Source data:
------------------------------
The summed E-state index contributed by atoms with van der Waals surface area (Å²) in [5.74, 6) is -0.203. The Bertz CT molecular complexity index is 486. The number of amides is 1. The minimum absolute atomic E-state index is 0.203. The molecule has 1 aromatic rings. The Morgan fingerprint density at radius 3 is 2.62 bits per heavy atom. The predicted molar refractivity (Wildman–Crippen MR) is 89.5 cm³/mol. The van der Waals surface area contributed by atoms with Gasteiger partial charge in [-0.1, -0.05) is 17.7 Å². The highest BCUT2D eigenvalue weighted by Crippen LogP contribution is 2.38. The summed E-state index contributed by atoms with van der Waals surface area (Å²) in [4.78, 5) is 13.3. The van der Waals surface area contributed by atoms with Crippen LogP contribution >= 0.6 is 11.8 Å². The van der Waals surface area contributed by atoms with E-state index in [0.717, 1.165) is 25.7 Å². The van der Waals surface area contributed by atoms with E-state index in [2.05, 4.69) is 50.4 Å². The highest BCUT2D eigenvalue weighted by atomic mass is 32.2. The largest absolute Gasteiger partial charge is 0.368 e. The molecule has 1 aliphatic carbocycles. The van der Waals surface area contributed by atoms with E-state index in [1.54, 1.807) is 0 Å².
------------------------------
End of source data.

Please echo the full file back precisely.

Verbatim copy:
The summed E-state index contributed by atoms with van der Waals surface area (Å²) in [5.74, 6) is -0.203. The Bertz CT molecular complexity index is 486. The number of amides is 1. The minimum absolute atomic E-state index is 0.203. The molecule has 1 aromatic rings. The Morgan fingerprint density at radius 3 is 2.62 bits per heavy atom. The predicted molar refractivity (Wildman–Crippen MR) is 89.5 cm³/mol. The van der Waals surface area contributed by atoms with Gasteiger partial charge in [-0.1, -0.05) is 17.7 Å². The highest BCUT2D eigenvalue weighted by Crippen LogP contribution is 2.38. The summed E-state index contributed by atoms with van der Waals surface area (Å²) in [4.78, 5) is 13.3. The van der Waals surface area contributed by atoms with Crippen LogP contribution >= 0.6 is 11.8 Å². The van der Waals surface area contributed by atoms with E-state index in [0.717, 1.165) is 25.7 Å². The van der Waals surface area contributed by atoms with E-state index in [2.05, 4.69) is 50.4 Å². The highest BCUT2D eigenvalue weighted by atomic mass is 32.2. The largest absolute Gasteiger partial charge is 0.368 e. The molecule has 1 aliphatic carbocycles. The van der Waals surface area contributed by atoms with E-state index in [1.54, 1.807) is 0 Å².